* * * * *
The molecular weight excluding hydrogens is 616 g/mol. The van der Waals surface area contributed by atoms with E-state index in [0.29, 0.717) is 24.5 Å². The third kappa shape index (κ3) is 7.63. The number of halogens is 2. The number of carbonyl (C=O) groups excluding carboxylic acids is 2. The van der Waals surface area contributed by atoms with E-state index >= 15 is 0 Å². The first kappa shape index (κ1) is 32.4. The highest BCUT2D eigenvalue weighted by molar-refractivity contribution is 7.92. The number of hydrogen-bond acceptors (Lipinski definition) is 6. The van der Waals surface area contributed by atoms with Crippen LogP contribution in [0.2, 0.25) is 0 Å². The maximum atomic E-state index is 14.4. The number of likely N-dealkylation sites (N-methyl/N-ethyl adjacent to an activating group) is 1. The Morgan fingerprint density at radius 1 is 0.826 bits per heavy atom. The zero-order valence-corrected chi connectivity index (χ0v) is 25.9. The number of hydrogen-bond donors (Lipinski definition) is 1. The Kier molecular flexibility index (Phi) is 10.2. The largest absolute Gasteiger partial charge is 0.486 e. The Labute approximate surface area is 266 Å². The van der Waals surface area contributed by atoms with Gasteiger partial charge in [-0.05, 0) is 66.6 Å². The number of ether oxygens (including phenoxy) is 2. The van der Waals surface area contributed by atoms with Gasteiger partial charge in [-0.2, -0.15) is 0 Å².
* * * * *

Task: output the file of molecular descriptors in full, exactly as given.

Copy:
The molecular weight excluding hydrogens is 616 g/mol. The van der Waals surface area contributed by atoms with E-state index in [0.29, 0.717) is 24.5 Å². The third kappa shape index (κ3) is 7.63. The number of halogens is 2. The number of carbonyl (C=O) groups excluding carboxylic acids is 2. The van der Waals surface area contributed by atoms with E-state index >= 15 is 0 Å². The first kappa shape index (κ1) is 32.4. The highest BCUT2D eigenvalue weighted by molar-refractivity contribution is 7.92. The number of hydrogen-bond acceptors (Lipinski definition) is 6. The van der Waals surface area contributed by atoms with Crippen LogP contribution in [0.2, 0.25) is 0 Å². The maximum atomic E-state index is 14.4. The number of likely N-dealkylation sites (N-methyl/N-ethyl adjacent to an activating group) is 1. The Morgan fingerprint density at radius 1 is 0.826 bits per heavy atom. The zero-order valence-corrected chi connectivity index (χ0v) is 25.9. The number of hydrogen-bond donors (Lipinski definition) is 1. The Kier molecular flexibility index (Phi) is 10.2. The largest absolute Gasteiger partial charge is 0.486 e. The Labute approximate surface area is 266 Å². The van der Waals surface area contributed by atoms with Gasteiger partial charge in [-0.05, 0) is 66.6 Å². The number of ether oxygens (including phenoxy) is 2. The van der Waals surface area contributed by atoms with Gasteiger partial charge in [-0.2, -0.15) is 0 Å².